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Top diplomats meet at fraught time between U.S., China


    U.S. Secretary of State John Kerry, right, shakes hands with China’s Foreign Minister Wang Yi, during a meeting in Munich, Germany, before the Munich Security Conference.

WASHINGTON » The top diplomats of the U.S. and China meet today in Washington at a fraught time in relations between the two world powers.

It’s been seven weeks since North Korea conducted a nuclear test and they still haven’t agreed on how to censure Pyongyang. Also, tensions are rising in the South China Sea after Beijing deployed anti-aircraft missiles on a disputed island.

Secretary of State John Kerry and Chinese Foreign Minister Wang Yi sparred over much of the same territory a month ago in Beijing. But as they sit down for more talks at the State Department, both situations have only grown more serious.

North Korea followed up its Jan. 6 underground nuclear explosion with a Feb. 7 rocket launch that was condemned by the U.N. Security Council because such rockets use technology that could be applied to ballistic missiles.

While China has joined in the international criticism, it has balked at imposing the kind of tough economic sanctions that the U.S. wants, fearing it could threaten the stability of North Korea, a neighbor and traditional ally of Beijing.

In the meantime, the U.S. has taken tougher steps of its own.

Congress passed the most stringent U.S. sanctions yet that aim to restrict North Korean leader Kim Jong Un’s access to hard currency. The restrictions could hit Chinese banks and companies that do business connected to the North’s nuclear and missile programs and its human rights abuses. President Barack Obama signed the bill into law last week.

And on the security front, the U.S. and close ally South Korea have begun talks on deploying a missile defense system that China fears could be used against it as well North Korea.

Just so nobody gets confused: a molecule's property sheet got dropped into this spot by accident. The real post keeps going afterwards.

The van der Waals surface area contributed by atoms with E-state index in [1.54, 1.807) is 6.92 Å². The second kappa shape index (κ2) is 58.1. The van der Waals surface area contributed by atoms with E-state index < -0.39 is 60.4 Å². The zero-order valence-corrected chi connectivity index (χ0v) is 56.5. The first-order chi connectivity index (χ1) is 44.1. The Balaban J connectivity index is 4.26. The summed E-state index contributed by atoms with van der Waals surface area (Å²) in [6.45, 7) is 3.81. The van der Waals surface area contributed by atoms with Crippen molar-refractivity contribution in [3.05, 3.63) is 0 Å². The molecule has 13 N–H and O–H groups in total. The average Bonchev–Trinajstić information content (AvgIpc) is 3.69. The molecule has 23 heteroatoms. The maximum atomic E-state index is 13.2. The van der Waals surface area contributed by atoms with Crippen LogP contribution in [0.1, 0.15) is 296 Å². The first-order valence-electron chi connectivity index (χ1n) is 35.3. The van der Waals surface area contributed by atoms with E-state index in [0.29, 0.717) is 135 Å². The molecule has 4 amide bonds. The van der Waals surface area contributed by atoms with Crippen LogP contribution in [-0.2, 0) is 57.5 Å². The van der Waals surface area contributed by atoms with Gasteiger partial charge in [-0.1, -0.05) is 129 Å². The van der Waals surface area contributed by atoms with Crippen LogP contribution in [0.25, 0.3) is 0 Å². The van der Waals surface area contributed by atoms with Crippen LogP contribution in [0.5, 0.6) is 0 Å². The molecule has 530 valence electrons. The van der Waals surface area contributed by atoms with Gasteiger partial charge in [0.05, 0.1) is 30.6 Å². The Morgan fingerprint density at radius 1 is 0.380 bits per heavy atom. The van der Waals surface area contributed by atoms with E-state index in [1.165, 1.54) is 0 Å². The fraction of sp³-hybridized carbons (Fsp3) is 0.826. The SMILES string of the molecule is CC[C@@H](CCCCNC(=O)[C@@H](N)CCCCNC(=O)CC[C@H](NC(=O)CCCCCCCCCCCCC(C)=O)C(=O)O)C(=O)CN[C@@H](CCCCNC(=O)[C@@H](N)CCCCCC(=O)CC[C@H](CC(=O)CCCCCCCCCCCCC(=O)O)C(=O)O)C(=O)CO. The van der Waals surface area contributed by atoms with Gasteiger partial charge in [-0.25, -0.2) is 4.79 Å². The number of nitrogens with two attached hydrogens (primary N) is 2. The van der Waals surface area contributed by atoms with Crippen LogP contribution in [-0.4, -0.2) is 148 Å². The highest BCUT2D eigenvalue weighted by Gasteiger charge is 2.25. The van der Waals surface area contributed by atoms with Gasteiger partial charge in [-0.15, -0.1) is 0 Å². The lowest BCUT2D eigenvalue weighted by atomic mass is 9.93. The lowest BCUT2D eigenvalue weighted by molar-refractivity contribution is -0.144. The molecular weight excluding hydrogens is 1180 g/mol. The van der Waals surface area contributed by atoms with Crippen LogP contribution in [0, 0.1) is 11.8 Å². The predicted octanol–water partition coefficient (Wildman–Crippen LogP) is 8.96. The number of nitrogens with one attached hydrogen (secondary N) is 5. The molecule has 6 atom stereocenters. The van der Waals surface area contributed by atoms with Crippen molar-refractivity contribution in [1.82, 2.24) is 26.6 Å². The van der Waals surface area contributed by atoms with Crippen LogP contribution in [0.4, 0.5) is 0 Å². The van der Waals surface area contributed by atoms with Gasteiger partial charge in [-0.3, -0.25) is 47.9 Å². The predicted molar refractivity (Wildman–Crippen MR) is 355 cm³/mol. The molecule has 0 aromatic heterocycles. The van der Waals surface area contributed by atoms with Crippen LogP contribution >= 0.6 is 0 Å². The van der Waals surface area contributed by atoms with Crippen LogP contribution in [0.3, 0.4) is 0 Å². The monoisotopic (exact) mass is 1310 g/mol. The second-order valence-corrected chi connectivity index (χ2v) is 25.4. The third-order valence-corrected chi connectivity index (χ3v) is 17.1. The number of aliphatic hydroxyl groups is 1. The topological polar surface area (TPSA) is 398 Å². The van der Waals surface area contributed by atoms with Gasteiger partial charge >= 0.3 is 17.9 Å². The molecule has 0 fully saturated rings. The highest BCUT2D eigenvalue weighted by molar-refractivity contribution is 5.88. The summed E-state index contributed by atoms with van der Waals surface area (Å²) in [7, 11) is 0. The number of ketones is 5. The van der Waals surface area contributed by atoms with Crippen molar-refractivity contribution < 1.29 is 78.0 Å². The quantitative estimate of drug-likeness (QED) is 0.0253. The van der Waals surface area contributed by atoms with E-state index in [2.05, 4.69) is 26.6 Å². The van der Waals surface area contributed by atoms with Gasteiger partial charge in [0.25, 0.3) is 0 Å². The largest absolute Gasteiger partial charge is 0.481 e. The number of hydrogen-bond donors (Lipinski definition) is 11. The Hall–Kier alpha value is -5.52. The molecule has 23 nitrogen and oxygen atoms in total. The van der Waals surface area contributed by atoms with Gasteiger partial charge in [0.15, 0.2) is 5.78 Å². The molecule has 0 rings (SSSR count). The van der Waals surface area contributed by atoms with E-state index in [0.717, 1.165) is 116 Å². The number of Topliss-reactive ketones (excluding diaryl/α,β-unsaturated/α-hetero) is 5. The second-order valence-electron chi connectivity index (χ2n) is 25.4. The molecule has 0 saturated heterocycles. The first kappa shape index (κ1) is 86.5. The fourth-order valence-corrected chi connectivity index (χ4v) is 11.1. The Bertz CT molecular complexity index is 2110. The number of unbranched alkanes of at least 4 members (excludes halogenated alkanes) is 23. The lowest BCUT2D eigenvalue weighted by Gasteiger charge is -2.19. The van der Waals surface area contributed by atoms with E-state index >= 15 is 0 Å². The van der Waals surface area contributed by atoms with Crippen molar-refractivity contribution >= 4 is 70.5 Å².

The U.S. and China are expected, eventually, to fashion a compromise over a U.N. resolution, as both sides oppose North Korea’s development of nuclear weapons and the missiles to deliver them.

But they appear leagues apart on the South China Sea.

Washington and Beijing have been trading accusations of “militarizing” those waters, an important thoroughfare for world trade where six Asian governments have competing territorial claims.

The accusations intensified last week following reports that China had deployed anti-aircraft missiles on Woody Island in the Paracel chain, which is occupied by China but also claimed by Taiwan and Vietnam.

The U.S. and its Asian allies are watching now whether China puts military assets on artificial islands it has built in the Spratly island chain, further south.

The Obama administration is under congressional pressure to step up the U.S. response. Lawmakers are expected to raise their concerns at a Senate Armed Services Committee hearing today with the commander of U.S. forces in the Pacific.

State Department spokesman Mark Toner said Monday that the U.S. would continue to press China to stop its militarization in the South China China. He called for a diplomatic process to settle territorial claims peacefully.

A couple of U.S. Navy operations close to disputed land since October have already riled Beijing.

Chinese Foreign Ministry spokeswoman Hua Chunying said Monday that “reconnaissance” by U.S. ships and planes, not China’s actions, were responsible for stoking tensions in a region where the U.S. is not a claimant.

“The deployment of defense facilities on China’s own territory is no different from what U.S. does in Hawaii,” she said.

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  • Before Mao, we were very friendly with China. We almost went war with Japan in the early 30’s over the sinking of the USS Panay in a Chinese river. The current building of a landing field on the shoals in the South China Sea and then arming the man-made island with defensive missiles certainly does not bode well with US and our allies in the region. The confrontation over the missiles and island-building certainly is “fraught” with danger.

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